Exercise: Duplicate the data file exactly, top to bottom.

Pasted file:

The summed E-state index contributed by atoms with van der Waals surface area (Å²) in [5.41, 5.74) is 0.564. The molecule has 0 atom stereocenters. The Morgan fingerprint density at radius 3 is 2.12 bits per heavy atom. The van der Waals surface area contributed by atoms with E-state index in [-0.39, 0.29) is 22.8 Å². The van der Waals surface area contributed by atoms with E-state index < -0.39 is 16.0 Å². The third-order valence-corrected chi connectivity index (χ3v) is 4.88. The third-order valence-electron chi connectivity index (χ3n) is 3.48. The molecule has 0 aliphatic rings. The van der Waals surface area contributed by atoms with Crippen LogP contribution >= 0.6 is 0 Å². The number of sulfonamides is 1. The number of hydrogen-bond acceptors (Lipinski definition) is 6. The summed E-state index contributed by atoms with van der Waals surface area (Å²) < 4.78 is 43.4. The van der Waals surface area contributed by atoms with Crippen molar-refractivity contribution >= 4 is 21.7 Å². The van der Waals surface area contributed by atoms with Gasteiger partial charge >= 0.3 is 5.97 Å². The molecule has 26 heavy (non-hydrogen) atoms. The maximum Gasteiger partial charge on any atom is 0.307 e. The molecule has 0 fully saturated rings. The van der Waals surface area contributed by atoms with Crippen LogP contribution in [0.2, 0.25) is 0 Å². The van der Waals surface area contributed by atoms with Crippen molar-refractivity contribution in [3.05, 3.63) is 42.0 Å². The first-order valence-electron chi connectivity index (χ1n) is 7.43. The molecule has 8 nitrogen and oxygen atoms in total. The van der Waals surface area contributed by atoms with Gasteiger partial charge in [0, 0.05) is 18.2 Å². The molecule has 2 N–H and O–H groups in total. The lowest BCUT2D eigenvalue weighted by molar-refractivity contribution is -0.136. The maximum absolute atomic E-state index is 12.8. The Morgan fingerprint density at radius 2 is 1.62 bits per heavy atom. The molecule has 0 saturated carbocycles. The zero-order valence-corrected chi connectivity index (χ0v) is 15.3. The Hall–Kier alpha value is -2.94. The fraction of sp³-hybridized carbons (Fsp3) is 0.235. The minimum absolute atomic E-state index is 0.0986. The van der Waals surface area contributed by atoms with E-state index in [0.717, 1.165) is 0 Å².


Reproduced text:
The summed E-state index contributed by atoms with van der Waals surface area (Å²) in [5.41, 5.74) is 0.564. The molecule has 0 atom stereocenters. The Morgan fingerprint density at radius 3 is 2.12 bits per heavy atom. The van der Waals surface area contributed by atoms with E-state index in [-0.39, 0.29) is 22.8 Å². The van der Waals surface area contributed by atoms with E-state index < -0.39 is 16.0 Å². The third-order valence-corrected chi connectivity index (χ3v) is 4.88. The third-order valence-electron chi connectivity index (χ3n) is 3.48. The molecule has 0 aliphatic rings. The van der Waals surface area contributed by atoms with Crippen LogP contribution >= 0.6 is 0 Å². The number of sulfonamides is 1. The number of hydrogen-bond acceptors (Lipinski definition) is 6. The summed E-state index contributed by atoms with van der Waals surface area (Å²) < 4.78 is 43.4. The van der Waals surface area contributed by atoms with Crippen molar-refractivity contribution >= 4 is 21.7 Å². The van der Waals surface area contributed by atoms with Gasteiger partial charge >= 0.3 is 5.97 Å². The molecule has 26 heavy (non-hydrogen) atoms. The maximum Gasteiger partial charge on any atom is 0.307 e. The molecule has 0 fully saturated rings. The van der Waals surface area contributed by atoms with Crippen LogP contribution in [0.2, 0.25) is 0 Å². The van der Waals surface area contributed by atoms with Crippen molar-refractivity contribution in [3.05, 3.63) is 42.0 Å². The first-order valence-electron chi connectivity index (χ1n) is 7.43. The molecule has 8 nitrogen and oxygen atoms in total. The van der Waals surface area contributed by atoms with Gasteiger partial charge in [0, 0.05) is 18.2 Å². The molecule has 2 N–H and O–H groups in total. The lowest BCUT2D eigenvalue weighted by molar-refractivity contribution is -0.136. The maximum absolute atomic E-state index is 12.8. The Morgan fingerprint density at radius 2 is 1.62 bits per heavy atom. The molecule has 0 saturated carbocycles. The zero-order valence-corrected chi connectivity index (χ0v) is 15.3. The Hall–Kier alpha value is -2.94. The fraction of sp³-hybridized carbons (Fsp3) is 0.235. The minimum absolute atomic E-state index is 0.0986. The van der Waals surface area contributed by atoms with E-state index in [0.717, 1.165) is 0 Å².